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    Frame on the right is a 1992 Paramount with 9 Speed DA. Only kinda oddball part is the 27.4mm seatpost. Came with cable stops. But still has a 1" threaded headset and quill stem.

    Frame on left is a 2005 Waterford (made in same shop) with original Sram Rival. 27.2 seatpost, 1 1/8" threadless headset, etc.


  15. #15
    South Carolina Ed
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  16. #16
    pan y agua merlinextraligh's Avatar
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    As long as we're posting Paramount pictures:

    1989 Waterford built Paramount OS

    You could fall off a cliff and die.
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  17. #17
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    Quote Originally Posted by bykemike View Post
    OP, don't forget you can replace the steel fork with a 1" threadless carbon fork. Then you can use fully up-to-date stem and bars.

    Or, you can buy a conversion stem for $20 that goes into your existing fork (which is imperative if you have one of the stock Italian chrome, engraved forks) and converts it to 1 1/8" new style stem/bar configuration.
    Lots of ways to skin the cat. I originally did use the converter, but decided I want to lighten the rig up a bit with the carbon fork. Was able to drop at least a pound for under $100 at the time. Fancy steel forks are nice if you care. Personally I didn't even though mine was 531 SL with an investment cast Cinelli fully sloping crown. I like the carbon better.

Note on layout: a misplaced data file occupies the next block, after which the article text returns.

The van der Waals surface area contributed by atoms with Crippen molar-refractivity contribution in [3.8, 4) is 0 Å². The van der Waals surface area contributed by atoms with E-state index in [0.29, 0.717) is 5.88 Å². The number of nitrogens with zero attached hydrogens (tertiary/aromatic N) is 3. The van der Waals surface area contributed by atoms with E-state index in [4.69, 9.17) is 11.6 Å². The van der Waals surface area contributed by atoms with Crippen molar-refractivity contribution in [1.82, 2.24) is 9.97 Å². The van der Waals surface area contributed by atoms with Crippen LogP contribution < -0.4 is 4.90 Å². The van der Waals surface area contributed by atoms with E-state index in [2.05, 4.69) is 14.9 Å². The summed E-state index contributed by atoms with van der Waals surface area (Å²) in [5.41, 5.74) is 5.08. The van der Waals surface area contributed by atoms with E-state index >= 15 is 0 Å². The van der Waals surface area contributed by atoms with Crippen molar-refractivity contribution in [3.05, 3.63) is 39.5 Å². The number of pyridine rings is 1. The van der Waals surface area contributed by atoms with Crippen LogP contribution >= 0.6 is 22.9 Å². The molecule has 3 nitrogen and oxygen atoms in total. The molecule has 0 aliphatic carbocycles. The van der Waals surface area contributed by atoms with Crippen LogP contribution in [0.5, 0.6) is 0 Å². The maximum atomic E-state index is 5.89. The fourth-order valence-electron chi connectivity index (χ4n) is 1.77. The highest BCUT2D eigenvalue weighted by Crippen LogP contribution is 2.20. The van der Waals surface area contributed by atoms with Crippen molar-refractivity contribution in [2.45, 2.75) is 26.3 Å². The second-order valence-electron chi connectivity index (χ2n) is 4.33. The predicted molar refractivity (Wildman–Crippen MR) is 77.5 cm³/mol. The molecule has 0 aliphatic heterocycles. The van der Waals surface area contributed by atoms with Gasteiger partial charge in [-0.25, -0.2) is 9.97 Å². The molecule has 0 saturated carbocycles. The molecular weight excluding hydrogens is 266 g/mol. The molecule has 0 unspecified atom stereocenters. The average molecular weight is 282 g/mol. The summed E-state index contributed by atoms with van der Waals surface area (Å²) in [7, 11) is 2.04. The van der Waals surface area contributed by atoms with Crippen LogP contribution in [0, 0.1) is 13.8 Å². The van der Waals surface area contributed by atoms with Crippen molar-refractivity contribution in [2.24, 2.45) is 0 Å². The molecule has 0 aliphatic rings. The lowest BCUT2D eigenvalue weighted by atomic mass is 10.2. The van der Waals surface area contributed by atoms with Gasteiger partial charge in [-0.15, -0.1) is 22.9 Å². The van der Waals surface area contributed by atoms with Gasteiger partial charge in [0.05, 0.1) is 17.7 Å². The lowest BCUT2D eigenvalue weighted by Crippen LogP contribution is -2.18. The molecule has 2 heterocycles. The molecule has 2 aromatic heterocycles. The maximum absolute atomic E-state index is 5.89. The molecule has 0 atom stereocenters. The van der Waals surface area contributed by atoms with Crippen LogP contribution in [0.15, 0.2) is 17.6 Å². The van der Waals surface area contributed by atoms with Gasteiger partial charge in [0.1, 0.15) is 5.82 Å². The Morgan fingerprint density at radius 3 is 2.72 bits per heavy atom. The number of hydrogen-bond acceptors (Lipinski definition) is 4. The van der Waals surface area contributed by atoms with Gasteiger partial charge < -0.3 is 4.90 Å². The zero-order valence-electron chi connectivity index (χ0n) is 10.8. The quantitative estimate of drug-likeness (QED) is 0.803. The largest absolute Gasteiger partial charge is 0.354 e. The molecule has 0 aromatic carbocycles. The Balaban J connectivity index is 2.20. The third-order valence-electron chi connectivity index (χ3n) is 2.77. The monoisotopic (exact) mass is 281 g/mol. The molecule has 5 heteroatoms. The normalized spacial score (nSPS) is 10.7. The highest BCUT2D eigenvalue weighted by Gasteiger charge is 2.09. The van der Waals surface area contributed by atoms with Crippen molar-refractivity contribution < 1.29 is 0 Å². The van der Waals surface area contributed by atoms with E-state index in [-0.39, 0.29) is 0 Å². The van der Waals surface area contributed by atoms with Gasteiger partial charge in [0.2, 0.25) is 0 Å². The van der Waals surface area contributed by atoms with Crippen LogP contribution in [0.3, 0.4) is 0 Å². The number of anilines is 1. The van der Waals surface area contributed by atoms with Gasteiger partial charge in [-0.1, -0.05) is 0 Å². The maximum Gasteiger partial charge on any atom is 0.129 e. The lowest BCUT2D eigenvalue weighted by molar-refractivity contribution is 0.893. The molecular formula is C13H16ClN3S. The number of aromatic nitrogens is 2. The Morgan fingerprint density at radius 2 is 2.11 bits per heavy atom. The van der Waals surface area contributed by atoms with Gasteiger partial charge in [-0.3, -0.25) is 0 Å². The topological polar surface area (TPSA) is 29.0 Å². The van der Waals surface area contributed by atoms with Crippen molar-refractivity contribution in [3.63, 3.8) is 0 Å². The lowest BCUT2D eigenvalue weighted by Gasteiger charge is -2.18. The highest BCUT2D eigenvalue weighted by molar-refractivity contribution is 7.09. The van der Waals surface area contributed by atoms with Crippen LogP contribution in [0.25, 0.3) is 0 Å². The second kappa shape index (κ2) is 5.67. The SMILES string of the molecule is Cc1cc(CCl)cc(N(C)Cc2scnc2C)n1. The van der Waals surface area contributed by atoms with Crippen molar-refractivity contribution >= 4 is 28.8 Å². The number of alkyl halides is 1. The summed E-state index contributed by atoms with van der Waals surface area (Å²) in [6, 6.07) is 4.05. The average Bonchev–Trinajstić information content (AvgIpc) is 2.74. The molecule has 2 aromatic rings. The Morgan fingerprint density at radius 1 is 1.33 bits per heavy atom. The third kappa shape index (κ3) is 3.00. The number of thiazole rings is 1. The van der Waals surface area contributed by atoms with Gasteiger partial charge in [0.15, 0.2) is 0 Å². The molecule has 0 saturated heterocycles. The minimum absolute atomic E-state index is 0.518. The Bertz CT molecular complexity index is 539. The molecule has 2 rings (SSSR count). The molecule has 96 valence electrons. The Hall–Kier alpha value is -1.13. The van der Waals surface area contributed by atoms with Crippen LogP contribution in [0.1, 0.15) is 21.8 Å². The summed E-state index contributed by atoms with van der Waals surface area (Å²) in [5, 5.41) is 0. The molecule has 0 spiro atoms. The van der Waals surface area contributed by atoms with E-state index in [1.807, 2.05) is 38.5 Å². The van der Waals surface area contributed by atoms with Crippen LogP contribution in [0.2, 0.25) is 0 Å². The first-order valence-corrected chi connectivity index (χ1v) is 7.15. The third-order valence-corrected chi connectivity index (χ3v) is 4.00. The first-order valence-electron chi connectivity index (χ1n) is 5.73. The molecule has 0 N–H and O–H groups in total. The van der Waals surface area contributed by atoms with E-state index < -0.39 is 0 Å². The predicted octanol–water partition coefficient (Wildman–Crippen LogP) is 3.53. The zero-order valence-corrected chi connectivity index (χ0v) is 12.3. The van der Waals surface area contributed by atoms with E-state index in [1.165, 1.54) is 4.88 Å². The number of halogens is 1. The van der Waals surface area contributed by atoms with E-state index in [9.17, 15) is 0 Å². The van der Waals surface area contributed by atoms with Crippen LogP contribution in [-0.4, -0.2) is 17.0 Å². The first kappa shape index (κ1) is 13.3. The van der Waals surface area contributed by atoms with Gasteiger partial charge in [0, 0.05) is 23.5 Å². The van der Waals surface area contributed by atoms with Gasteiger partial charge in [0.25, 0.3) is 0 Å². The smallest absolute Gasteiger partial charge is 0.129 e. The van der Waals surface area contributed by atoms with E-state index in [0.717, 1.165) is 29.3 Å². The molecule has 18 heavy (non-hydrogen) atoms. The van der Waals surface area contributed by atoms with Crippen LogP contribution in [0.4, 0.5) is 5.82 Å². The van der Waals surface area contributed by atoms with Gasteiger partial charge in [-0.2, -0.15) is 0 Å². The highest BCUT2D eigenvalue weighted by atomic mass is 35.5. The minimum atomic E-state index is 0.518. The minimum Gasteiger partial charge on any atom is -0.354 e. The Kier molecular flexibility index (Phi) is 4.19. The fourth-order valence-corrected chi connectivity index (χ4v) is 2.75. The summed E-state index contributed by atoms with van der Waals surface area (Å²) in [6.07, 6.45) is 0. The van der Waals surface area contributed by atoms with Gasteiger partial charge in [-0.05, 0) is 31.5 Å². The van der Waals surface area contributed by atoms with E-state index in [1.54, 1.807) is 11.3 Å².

Robert

    My hero: "Tar-Baby ain't sayin' nuthin'..." (Joel Chandler Harris, Uncle Remus")

  18. #18
    1coolrider arcticbiker's Avatar
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    Have fun with this upgrade, it will be fun. Here's my early 90's upgrade. It started with 7 speed, then 9, now 10. Won't go 11!

    Finding a small diameter fork steerer was a little limiting but not hard.

    Arcticbiker

  19. #19
    Senior Member himespau's Avatar
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    If the steel frame you choose is from the late 80's or more recent (like my 1990 Concorde Aquila with Centaur, Chorus, and Veloce of more modern vintage), you won't even need to worry about spreading the wheels. Just get new cabling (assuming the BB fits) slap it together and you're good to go.

    Punctuation is important. It's the difference between "I helped my uncle, Jack, off a horse" and "I helped my uncle Jack off a horse"


  20. #20
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    Quote Originally Posted by rpenmanparker View Post
    but decided I want to lighten the rig up a bit with the carbon fork. Was able to drop at least a pound for under $100 at the time. Fancy steel forks are nice if you care. Personally I didn't even though mine was 531 SL with an investment cast Cinelli fully sloping crown. I like the carbon better.
    I did the same thing. I went with a Reynolds CF fork and new headset and saved way over a pound. The carbon fork makes the bike ride completely different in a positive way.
    You're just trying to start an argument to show how smart you are.